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Cruising Roads And Looking For Reptiles



Question: Road cruising for herps with my son is a favorite pastime. We often photograph what we find, even at night, and have quite an assortment of species to show. Is the road surface considered to be a natural habitat for photos? Even though they don’t look very natural, would those pictures be considered okay to list as “as found”?
Jackson Mills, Irvine, Calif.

Mojave Rattlesnake

bill love

Mojave rattlesnake (Crotalus scutulatus) on a paved road surface, a less-than-spectacular view of a species commonly seen when road cruising for herps at night.
 

Answer:  In situ is the phrase you’re referencing above. It means in position, theoretically undisturbed from the way it was first found or seen in nature. The degree of non-disturbance varies from person to person regarding herp photography because it’s nearly impossible to encounter a herp, get a clear close-up photo and not alter its behavior at least slightly. The moment most herps detect human presence, they react in some way, no matter how subtle. This particularly applies to specimens found on roads that virtually always turn their attention toward their antagonist or hasten their flight to escape.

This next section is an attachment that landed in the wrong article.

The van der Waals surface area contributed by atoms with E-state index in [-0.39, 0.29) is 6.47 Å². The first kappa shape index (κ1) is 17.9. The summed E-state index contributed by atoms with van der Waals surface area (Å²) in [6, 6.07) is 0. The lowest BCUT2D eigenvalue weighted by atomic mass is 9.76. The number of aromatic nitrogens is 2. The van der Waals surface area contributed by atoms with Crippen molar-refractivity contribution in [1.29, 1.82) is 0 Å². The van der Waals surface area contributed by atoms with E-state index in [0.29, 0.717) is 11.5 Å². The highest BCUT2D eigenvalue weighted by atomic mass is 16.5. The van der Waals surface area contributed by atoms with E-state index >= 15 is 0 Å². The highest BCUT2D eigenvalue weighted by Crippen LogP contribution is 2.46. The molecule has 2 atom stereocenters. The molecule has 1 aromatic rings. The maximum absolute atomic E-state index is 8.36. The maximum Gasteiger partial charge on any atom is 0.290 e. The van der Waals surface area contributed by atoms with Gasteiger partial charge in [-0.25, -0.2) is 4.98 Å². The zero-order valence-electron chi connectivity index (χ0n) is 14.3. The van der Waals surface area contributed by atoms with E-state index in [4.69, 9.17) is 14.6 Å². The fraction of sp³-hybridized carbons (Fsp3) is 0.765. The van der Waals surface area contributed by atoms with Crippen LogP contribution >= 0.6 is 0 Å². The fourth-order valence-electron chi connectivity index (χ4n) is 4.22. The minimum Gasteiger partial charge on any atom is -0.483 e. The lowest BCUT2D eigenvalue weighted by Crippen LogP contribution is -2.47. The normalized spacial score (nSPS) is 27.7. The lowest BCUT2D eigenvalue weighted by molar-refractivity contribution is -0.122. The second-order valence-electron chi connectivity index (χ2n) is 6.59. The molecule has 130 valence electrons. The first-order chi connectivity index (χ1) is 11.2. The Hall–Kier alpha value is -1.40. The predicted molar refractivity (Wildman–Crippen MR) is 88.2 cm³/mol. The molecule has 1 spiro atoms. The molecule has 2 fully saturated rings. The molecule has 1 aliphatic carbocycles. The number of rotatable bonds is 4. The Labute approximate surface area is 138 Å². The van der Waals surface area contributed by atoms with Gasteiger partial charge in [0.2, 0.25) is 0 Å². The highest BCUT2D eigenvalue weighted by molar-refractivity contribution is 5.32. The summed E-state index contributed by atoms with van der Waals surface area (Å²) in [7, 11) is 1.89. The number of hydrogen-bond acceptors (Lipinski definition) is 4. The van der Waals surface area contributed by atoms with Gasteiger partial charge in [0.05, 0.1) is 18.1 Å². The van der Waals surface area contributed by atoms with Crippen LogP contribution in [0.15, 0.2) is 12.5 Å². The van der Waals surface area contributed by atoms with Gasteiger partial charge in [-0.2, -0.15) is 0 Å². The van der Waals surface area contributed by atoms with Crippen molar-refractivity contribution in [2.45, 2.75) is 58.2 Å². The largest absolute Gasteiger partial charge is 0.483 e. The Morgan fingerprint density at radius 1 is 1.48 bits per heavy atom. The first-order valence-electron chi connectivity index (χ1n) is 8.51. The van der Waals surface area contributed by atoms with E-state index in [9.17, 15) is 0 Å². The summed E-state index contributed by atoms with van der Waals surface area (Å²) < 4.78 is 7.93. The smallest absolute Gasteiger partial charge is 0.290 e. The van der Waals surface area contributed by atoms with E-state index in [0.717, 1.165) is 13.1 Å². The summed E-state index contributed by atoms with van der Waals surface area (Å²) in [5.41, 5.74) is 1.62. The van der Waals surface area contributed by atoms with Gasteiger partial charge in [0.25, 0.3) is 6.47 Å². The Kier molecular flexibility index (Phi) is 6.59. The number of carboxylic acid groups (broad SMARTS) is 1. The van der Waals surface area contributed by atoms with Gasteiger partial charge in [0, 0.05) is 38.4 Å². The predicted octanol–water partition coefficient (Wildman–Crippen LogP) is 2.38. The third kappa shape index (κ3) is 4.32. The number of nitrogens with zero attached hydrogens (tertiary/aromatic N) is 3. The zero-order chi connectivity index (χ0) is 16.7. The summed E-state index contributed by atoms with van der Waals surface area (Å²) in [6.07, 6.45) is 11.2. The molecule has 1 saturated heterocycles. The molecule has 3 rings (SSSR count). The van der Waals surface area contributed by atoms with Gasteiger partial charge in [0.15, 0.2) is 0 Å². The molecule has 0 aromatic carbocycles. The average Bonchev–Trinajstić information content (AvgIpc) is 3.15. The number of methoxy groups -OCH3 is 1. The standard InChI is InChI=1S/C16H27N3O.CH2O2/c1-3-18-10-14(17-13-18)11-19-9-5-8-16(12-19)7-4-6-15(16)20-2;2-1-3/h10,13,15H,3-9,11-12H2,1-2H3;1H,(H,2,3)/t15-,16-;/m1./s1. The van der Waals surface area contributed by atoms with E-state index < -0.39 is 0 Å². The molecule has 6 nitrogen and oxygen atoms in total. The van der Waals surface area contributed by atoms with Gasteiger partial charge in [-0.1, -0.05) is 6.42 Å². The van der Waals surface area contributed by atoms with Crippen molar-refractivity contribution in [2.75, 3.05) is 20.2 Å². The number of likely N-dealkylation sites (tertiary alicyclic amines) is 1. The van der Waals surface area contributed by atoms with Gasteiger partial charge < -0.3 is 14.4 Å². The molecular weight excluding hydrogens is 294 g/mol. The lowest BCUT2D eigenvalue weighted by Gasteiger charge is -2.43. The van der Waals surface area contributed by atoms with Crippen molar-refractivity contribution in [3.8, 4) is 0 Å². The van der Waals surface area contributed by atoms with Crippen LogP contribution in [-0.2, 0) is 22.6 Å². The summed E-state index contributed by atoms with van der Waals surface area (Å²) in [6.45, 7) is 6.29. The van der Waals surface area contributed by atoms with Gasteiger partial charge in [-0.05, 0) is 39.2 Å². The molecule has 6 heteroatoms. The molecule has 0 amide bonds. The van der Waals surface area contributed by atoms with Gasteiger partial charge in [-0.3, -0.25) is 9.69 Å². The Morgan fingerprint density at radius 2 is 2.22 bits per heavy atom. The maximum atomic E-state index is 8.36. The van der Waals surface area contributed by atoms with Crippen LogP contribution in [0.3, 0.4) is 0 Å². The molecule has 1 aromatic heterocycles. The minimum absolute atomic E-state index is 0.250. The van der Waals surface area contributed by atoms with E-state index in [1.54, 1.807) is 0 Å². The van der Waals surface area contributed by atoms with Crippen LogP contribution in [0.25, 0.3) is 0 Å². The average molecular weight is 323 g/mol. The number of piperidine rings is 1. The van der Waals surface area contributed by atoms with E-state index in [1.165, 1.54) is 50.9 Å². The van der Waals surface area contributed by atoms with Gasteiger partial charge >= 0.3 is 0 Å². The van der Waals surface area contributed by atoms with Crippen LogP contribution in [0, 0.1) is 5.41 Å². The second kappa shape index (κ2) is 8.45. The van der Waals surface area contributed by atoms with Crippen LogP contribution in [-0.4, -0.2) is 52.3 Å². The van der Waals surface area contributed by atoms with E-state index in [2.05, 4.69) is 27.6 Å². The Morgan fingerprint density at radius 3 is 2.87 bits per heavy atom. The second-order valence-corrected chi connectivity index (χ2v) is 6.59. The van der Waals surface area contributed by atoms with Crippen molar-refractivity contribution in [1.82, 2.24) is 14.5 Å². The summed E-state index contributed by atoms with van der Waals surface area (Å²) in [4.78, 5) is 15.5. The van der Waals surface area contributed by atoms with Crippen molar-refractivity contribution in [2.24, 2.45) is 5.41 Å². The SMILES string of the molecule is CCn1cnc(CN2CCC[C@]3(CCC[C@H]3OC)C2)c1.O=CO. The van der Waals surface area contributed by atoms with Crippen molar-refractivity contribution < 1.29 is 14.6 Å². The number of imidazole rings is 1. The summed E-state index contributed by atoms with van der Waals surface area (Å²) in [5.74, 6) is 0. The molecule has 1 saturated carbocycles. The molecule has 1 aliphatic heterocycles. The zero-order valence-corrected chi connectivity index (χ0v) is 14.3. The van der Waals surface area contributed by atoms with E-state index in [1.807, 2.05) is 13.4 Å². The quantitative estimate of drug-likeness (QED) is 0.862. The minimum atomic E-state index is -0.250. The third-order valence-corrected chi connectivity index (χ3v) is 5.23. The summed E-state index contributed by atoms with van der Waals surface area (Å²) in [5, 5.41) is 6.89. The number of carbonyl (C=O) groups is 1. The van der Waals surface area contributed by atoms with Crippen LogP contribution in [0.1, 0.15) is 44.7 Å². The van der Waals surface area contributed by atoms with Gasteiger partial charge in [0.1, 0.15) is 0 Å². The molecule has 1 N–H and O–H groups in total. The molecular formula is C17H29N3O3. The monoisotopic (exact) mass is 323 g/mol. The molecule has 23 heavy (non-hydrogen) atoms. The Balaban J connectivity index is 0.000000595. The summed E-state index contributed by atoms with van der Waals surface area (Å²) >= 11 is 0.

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Animals on road surfaces are technically in situ when discovered there while road cruising, but most people would argue that the dead zone of road surfaces do not represent true natural habitat. Roads are merely obstacles to cross and expose reptiles to danger from predators and vehicles out in the open. The exception is when they occasionally pause on the blacktop to soak up retained heat.

I frequently see herp photos taken while looking down on the herp as it sits on a road. Personally, they bore me to death because they’re so bland and uninformative about the environs of where the creature lives. If you get down at eye-level with your subject, you may also be able to include some of the habitat just off the road in the photo, at least during daylight hours. This makes them much more interesting.
Road shots can have value, despite my dissing them. They document a species’ existence at a certain locale at a certain time—useful information to museums and wildlife departments. Naturally, those photos are also memories of what you saw while out herping. 

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